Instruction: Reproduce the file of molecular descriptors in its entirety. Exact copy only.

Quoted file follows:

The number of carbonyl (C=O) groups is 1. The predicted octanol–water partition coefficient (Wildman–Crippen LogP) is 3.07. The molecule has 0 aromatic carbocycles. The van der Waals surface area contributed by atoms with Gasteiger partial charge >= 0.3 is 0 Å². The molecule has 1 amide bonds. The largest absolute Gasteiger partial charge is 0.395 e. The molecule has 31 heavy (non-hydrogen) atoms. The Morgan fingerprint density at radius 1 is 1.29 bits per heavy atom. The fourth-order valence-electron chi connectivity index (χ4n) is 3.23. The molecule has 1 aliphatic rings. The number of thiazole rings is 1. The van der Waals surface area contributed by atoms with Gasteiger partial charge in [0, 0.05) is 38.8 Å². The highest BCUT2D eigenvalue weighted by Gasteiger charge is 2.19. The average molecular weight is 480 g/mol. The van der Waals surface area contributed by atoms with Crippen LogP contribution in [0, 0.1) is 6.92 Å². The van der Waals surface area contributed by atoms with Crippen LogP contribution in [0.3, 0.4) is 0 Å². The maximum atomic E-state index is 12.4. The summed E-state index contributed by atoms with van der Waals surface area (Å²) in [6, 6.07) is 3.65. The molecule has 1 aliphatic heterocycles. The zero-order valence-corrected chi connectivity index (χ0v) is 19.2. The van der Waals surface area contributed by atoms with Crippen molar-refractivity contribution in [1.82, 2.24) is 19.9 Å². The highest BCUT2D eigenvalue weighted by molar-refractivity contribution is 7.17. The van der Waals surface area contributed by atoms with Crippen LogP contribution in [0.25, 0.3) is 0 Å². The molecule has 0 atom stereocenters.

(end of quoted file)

The number of carbonyl (C=O) groups is 1. The predicted octanol–water partition coefficient (Wildman–Crippen LogP) is 3.07. The molecule has 0 aromatic carbocycles. The van der Waals surface area contributed by atoms with Gasteiger partial charge >= 0.3 is 0 Å². The molecule has 1 amide bonds. The largest absolute Gasteiger partial charge is 0.395 e. The molecule has 31 heavy (non-hydrogen) atoms. The Morgan fingerprint density at radius 1 is 1.29 bits per heavy atom. The fourth-order valence-electron chi connectivity index (χ4n) is 3.23. The molecule has 1 aliphatic rings. The number of thiazole rings is 1. The van der Waals surface area contributed by atoms with Gasteiger partial charge in [0, 0.05) is 38.8 Å². The highest BCUT2D eigenvalue weighted by Gasteiger charge is 2.19. The average molecular weight is 480 g/mol. The van der Waals surface area contributed by atoms with Crippen LogP contribution in [0, 0.1) is 6.92 Å². The van der Waals surface area contributed by atoms with Crippen LogP contribution in [0.3, 0.4) is 0 Å². The maximum atomic E-state index is 12.4. The summed E-state index contributed by atoms with van der Waals surface area (Å²) in [6, 6.07) is 3.65. The molecule has 1 aliphatic heterocycles. The zero-order valence-corrected chi connectivity index (χ0v) is 19.2. The van der Waals surface area contributed by atoms with Crippen molar-refractivity contribution in [1.82, 2.24) is 19.9 Å². The highest BCUT2D eigenvalue weighted by molar-refractivity contribution is 7.17. The van der Waals surface area contributed by atoms with Crippen LogP contribution in [0.25, 0.3) is 0 Å². The molecule has 0 atom stereocenters.